The simple facts are we don’t need them. We can get all the males to do whatever needs to be done . . . so why experiment . . . because someone can make a boast or a claim that you have broadened the opportunity for women.[2]

General Barrow is speaking directly to the military’s constant concern – that politicians may prioritize inclusion to the detriment of combat effectiveness. When a traditional culture – such as the military – experiences any kind of cultural change, there will be pain. There may be violence. It may take a generation for cultural changes to solidify. Then there is growth and actually – a more combat effective military. Women’s roles in Iraq and Afghanistan, especially as Lionesses and as Female Engagement Team (FET) members, demonstrate how much our military benefits from the inclusion of all. Or do we currently not have the most powerful and lethal military in the world?

Almost a generation ago, Congress passed Don’t Ask Don’t Tell (DADT), which permitted homosexual members to serve, but in secret. The military moved forward under the auspices that if no one knew the sexual orientation of the other person in the fighting hole, then it did not matter. Did it really matter at all? Or did what matter was whether or not a person could do the job?

The repeal of DADT proved what the military had already learned through racial and gender integration. The most important aspect of any individual serving in any capacity in the armed forces of the United States is whether or not they can do the job – and that means whether or not service members trust that each member of the team is able to do the job. Cohesion and morale grow when individuals trust each other, through tests of capability and endurance. This is task cohesion, and this is what really matters to combat effectiveness. Military leaders more often worry about social cohesion – whether or not members of a group get along or like each other – and assume that social cohesion is necessary for task cohesion.

Marine Corps Commandant Amos went on record about the threats to cohesion and morale, DADT and combat effectiveness. In December 2010 he stated that on the battlefield, “you don’t want anything distracting. . . . Mistakes and inattention or distractions cost Marines’ lives.”[3] Today, service members of any sexual orientation are serving openly and with acceptance. The concerns over “distractions” and cohesion proved unfounded.

All of these concerns are the real reasons behind the reluctance to admit openly serving transgender service members – the desire for the known versus the new; the concern over politicians prioritizing inclusion over combat effectiveness and threats to cohesion and morale (and thus combat effectiveness). While these concerns will certainly require strong departmental policies, solid guidance and strong leadership to implement those policies, they are not reasons to restrict transgender members. Our military grows with inclusion. The integration of transgender individuals will proceed along similar lines to every other instance of integration. The process will be difficult. There may be protest. There may be violence. It may require a generation. Let’s hope it doesn’t, because in the end, it will be worth “it” because it will result in a stronger, more combat effective military.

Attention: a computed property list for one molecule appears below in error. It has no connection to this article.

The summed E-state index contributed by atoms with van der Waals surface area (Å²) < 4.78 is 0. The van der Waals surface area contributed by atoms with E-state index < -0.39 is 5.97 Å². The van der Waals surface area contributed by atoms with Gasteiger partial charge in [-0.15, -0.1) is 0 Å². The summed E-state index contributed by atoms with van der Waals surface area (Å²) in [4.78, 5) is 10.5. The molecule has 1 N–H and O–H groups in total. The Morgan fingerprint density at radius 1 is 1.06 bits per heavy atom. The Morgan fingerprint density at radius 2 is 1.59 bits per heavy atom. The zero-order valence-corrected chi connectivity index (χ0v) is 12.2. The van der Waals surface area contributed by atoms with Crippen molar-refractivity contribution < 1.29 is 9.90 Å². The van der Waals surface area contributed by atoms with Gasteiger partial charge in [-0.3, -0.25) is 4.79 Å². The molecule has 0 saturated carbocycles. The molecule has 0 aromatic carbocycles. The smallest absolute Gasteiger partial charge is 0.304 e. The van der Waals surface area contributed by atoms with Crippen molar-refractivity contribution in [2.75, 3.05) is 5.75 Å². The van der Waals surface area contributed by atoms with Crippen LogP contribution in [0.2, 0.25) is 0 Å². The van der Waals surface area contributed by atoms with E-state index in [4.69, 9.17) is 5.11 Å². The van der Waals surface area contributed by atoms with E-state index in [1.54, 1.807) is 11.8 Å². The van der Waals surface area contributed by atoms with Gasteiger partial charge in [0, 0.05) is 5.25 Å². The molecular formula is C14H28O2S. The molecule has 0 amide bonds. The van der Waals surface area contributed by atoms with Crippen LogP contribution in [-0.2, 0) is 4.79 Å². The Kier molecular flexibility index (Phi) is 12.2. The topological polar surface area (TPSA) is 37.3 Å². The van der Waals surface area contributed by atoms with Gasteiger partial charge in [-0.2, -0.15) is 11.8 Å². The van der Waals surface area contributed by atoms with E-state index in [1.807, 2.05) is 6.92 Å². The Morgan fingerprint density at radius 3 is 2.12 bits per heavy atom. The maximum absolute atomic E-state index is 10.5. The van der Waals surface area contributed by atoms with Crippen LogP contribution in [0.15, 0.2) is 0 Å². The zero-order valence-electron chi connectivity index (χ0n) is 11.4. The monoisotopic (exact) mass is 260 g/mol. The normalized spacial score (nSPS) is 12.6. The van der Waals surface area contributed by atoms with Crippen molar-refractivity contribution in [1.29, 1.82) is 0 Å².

[1] Nalty, Bernard G., “The Right to Fight: African-American Marines in World War II”, Marines in WWII Commemorative Series, Marine Corps History and Museums Division, https://www.nps.gov/parkhistory/online_books/npswapa/extcontent/usmc/pcn-190-003132-00/sec1.htm, accessed 7 August 2017.
[2] Robert General Barrow, Session XV, Transcript, December 20, 1991, 8, Archives and Special Collections Branch, Library of the Marine Corps.
[3] Whitlock, Craig. “Marine general suggests repeal of ‘don’t ask’ could result in casualties”, The Washington Post, 15 December 2010, http://www.washingtonpost.com/wp-dyn/content/article/2010/12/14/AR2010121404985.html, accessed 8 August 2017.

In the Archives | Running for Office

BY ON August 21, 2017

Since Trump’s election, protest has become a way of life for many in the U.S.  A week doesn’t pass without a flood of emails and posts on social media announcing the next march or rally in cities across the country.  But his election also puts front and center the question of how electoral politics needs to figure among the playlist of strategies and tactics that movement activists for social and economic justice deploy.  As Bayard Rustin argued in a 1965 appeal to activists in the black freedom struggle, ultimate success requires engagement with the electoral system.